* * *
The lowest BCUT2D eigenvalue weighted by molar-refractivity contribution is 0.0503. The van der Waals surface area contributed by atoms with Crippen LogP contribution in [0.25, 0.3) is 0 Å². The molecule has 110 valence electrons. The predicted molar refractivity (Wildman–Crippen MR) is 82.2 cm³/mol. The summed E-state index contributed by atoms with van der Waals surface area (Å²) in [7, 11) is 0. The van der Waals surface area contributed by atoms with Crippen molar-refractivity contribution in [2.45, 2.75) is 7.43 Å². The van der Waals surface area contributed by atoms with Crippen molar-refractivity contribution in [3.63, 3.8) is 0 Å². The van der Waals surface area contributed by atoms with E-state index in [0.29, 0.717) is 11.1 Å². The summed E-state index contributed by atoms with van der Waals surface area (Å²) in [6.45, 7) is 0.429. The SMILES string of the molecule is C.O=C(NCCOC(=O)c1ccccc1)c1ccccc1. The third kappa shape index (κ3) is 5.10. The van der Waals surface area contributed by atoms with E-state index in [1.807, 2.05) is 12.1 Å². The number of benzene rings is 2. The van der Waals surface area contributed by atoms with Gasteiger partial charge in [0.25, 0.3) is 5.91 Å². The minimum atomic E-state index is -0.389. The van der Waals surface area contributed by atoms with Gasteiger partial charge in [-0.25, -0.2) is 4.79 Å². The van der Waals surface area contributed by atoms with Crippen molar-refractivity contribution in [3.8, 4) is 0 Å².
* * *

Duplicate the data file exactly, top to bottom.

The lowest BCUT2D eigenvalue weighted by molar-refractivity contribution is 0.0503. The van der Waals surface area contributed by atoms with Crippen LogP contribution in [0.25, 0.3) is 0 Å². The molecule has 110 valence electrons. The predicted molar refractivity (Wildman–Crippen MR) is 82.2 cm³/mol. The summed E-state index contributed by atoms with van der Waals surface area (Å²) in [7, 11) is 0. The van der Waals surface area contributed by atoms with Crippen molar-refractivity contribution in [2.45, 2.75) is 7.43 Å². The van der Waals surface area contributed by atoms with Crippen molar-refractivity contribution in [3.63, 3.8) is 0 Å². The van der Waals surface area contributed by atoms with E-state index in [0.29, 0.717) is 11.1 Å². The summed E-state index contributed by atoms with van der Waals surface area (Å²) in [6.45, 7) is 0.429. The SMILES string of the molecule is C.O=C(NCCOC(=O)c1ccccc1)c1ccccc1. The third kappa shape index (κ3) is 5.10. The van der Waals surface area contributed by atoms with E-state index in [1.807, 2.05) is 12.1 Å². The number of benzene rings is 2. The van der Waals surface area contributed by atoms with Gasteiger partial charge in [0.25, 0.3) is 5.91 Å². The minimum atomic E-state index is -0.389. The van der Waals surface area contributed by atoms with Gasteiger partial charge in [-0.25, -0.2) is 4.79 Å². The van der Waals surface area contributed by atoms with Crippen molar-refractivity contribution in [3.8, 4) is 0 Å².